• up to £138.20 a week in the support group

How to claim ESA

Before applying for ESA make sure you have the following to hand:

  1. your National Insurance number
  2. your bank or building society account number and sort code
  3. your doctor’s name, address and phone number
  4. a fit note (once you’ve been unable to work for seven days in a row)
  5. details of your income (if you’re working)
  6. the date your Statutory Sick Pay (SSP) ends (if you’re entitled to SSP)

ESA and Universal Credit for the self-employed

You can claim both the new style ESA and Universal Credit simultaneously, but be aware that your Universal Credit amount will be reduced by the amount of ESA you get.

ESA FAQs for the self-employed

How much ESA will I receive if I also get PIP?

Personal Independence Payment (PIP) is a separate support allowance to ESA and will not affect the amount you receive.

Is ESA taxable?

ESA is tax free.

What happens if I am put in the support group for ESA?

This means that you can’t work and are not expected to work in the future. This group is for people with severe health conditions and disabilities that substantially affect their ability to work. You won’t need to complete any additional tasks whilst in this group to continue to receive your ESA payments, unlike the work-related groups who need to attend sessions with their work coach.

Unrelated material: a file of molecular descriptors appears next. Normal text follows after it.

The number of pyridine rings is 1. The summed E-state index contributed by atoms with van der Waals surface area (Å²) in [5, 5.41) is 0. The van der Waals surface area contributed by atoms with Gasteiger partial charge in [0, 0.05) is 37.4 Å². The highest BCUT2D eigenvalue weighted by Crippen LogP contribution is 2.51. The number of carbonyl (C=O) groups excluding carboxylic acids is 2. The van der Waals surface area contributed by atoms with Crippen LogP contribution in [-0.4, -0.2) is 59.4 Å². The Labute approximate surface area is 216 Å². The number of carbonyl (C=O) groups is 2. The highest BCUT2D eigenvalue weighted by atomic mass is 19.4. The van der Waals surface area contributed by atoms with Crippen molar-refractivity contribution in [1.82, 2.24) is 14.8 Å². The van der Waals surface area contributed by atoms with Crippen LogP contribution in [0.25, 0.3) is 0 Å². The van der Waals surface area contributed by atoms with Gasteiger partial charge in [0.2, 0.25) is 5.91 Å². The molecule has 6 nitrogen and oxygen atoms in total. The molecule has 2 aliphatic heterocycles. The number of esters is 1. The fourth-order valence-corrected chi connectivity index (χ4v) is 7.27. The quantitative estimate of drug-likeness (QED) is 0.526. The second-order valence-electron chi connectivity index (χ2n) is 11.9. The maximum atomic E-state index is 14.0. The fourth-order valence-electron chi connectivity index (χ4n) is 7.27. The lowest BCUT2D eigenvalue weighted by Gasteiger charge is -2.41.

Is ESA means tested?

No. The only ESA that is means tested is the income-related ESA.

How to protect yourself in times of sickness when you’re self-employed

Being prepared for future uncertainties, such as illnesses, can help to make sure your business is robust. Xero’s accounting software for sole traders and the self-employed makes it easier to stay on top of your business’ finances and plan ahead.

Cash flow forecasting helps you to foresee any cash flow difficulties, plan for them, and give your business the best chance of maintaining healthy finances, even in times of sickness. Learn more on our cash flow support hub.


Xero does not provide accounting, tax, business or legal advice. This guide has been provided for information purposes only. You should consult your own professional advisors for advice directly relating to your business or before taking action in relation to any of the content provided.